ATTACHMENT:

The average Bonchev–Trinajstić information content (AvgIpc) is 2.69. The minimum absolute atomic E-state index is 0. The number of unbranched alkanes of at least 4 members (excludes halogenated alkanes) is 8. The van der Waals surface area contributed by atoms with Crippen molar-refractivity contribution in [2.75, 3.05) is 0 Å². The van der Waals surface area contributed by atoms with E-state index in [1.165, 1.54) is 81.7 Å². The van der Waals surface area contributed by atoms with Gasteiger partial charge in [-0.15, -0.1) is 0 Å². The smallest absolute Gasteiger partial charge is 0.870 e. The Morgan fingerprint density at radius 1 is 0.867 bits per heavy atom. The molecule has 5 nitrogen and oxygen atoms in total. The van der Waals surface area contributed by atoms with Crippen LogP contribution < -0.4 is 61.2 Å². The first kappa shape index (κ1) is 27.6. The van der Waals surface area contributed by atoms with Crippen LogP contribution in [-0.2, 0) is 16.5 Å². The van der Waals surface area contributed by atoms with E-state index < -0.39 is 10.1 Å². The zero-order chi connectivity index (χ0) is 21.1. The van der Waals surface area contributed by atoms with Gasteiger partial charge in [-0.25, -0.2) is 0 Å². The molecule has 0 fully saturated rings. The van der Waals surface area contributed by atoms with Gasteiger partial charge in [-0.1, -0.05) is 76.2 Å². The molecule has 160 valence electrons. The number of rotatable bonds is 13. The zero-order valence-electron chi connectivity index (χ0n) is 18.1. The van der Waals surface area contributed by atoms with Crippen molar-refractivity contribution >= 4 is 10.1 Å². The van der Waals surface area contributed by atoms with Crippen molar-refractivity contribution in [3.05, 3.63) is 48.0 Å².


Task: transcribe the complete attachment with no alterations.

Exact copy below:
The average Bonchev–Trinajstić information content (AvgIpc) is 2.69. The minimum absolute atomic E-state index is 0. The number of unbranched alkanes of at least 4 members (excludes halogenated alkanes) is 8. The van der Waals surface area contributed by atoms with Crippen molar-refractivity contribution in [2.75, 3.05) is 0 Å². The van der Waals surface area contributed by atoms with E-state index in [1.165, 1.54) is 81.7 Å². The van der Waals surface area contributed by atoms with Gasteiger partial charge in [-0.15, -0.1) is 0 Å². The smallest absolute Gasteiger partial charge is 0.870 e. The Morgan fingerprint density at radius 1 is 0.867 bits per heavy atom. The molecule has 5 nitrogen and oxygen atoms in total. The van der Waals surface area contributed by atoms with Crippen LogP contribution < -0.4 is 61.2 Å². The first kappa shape index (κ1) is 27.6. The van der Waals surface area contributed by atoms with Crippen LogP contribution in [-0.2, 0) is 16.5 Å². The van der Waals surface area contributed by atoms with E-state index < -0.39 is 10.1 Å². The zero-order chi connectivity index (χ0) is 21.1. The van der Waals surface area contributed by atoms with Gasteiger partial charge in [-0.25, -0.2) is 0 Å². The molecule has 0 fully saturated rings. The van der Waals surface area contributed by atoms with Gasteiger partial charge in [-0.1, -0.05) is 76.2 Å². The molecule has 160 valence electrons. The number of rotatable bonds is 13. The zero-order valence-electron chi connectivity index (χ0n) is 18.1. The van der Waals surface area contributed by atoms with Crippen molar-refractivity contribution >= 4 is 10.1 Å². The van der Waals surface area contributed by atoms with Crippen molar-refractivity contribution in [3.05, 3.63) is 48.0 Å².